We got a glimpse of new Doctor Peter Capaldi (prompting a massive cheer and round of applause in the cinema), there were glimpses of McGann and Ecclestone, neat links tied up from series ago (the Bad Wolf conceit with Rose was genius) nods to the past such as the aforementioned UNIT and Torchwood, present day jokes such as blaming the arrival of the Doctor hanging from the Tardis in Trafalgar Square on Derren Brown and Cup-A-Soups, and of course, the Brigadier's daughter Kate now being head of UNIT. At the end, seeing all the Doctors to date assembled totally did for me.

The ultimately genius thing about seeing it at the cinema though was that all this was a shared experience of the kind I've never had before in all my years of watching Doctor Who. Everyone there understood and loved the show and felt privileged to be there (no mums tutting and rolling their eyes at your love of it), which you never really get when going to see just a film. The atmosphere in there was incredible and the assembled mass got every single script nuance with much oohs, ahhs, chuckles and spontaneous clapping.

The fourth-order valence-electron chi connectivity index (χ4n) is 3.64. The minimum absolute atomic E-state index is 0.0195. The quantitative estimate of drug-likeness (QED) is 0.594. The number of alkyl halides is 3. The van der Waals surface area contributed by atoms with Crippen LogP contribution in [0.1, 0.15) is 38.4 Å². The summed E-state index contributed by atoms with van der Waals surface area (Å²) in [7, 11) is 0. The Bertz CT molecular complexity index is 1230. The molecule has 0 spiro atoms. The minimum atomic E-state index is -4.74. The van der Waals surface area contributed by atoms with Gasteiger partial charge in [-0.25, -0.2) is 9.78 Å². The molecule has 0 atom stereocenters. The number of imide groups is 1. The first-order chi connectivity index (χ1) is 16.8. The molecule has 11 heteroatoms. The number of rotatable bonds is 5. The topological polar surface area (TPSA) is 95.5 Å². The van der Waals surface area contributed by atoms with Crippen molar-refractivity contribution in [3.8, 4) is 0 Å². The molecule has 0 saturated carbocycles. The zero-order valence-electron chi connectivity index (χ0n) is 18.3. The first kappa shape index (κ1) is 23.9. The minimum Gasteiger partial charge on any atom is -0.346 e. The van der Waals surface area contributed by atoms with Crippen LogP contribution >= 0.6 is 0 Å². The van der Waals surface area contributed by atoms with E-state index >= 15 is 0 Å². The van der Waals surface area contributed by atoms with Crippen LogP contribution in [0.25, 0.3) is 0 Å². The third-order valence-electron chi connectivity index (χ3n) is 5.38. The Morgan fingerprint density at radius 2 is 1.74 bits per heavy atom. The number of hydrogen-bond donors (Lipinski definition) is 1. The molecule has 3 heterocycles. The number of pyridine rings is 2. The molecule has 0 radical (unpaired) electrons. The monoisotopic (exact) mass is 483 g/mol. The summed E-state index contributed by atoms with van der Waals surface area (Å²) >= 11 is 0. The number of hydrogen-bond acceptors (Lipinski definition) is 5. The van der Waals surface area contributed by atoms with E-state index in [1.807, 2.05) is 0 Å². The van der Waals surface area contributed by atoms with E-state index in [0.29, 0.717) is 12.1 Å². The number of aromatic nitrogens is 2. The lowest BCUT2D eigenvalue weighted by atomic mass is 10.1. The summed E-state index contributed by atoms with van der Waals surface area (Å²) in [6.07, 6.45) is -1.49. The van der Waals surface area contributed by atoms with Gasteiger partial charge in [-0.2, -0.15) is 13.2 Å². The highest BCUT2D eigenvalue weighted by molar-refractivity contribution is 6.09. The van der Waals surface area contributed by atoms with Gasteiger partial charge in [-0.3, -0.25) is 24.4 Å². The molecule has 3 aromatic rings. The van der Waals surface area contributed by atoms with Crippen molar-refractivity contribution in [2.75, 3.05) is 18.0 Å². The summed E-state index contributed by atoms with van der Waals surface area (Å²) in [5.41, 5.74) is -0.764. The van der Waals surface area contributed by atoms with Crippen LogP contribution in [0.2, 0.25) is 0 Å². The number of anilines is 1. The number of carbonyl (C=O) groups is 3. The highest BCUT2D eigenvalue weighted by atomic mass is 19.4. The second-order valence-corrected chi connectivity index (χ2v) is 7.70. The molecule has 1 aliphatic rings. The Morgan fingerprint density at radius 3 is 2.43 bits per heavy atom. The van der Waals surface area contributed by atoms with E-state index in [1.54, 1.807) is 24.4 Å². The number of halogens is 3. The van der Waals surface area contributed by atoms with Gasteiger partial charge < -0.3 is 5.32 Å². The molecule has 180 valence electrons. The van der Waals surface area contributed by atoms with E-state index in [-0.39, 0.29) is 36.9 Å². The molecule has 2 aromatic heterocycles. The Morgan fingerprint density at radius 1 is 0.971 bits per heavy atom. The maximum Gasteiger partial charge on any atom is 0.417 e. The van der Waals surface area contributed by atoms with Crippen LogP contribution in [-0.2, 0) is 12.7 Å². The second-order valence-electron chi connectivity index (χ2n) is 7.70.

In fact, the only thing missing was Tom Baker offering Matt Smith a jelly baby before he shuffled out of the gallery.

My friends and I were literally hugging ourselves with glee as we walked out of the foyer at the end of the show, before standing outside in the freezing cold to dissect the injokes, plot twists and hidden meanings for a quarter of an hour, before heading home, heads filled with sonic screwdrivers and fezes.

It was so good, as soon as I got home, I watched it again in 2D on the telly. And it was still brilliant. Here's to the next 50 years...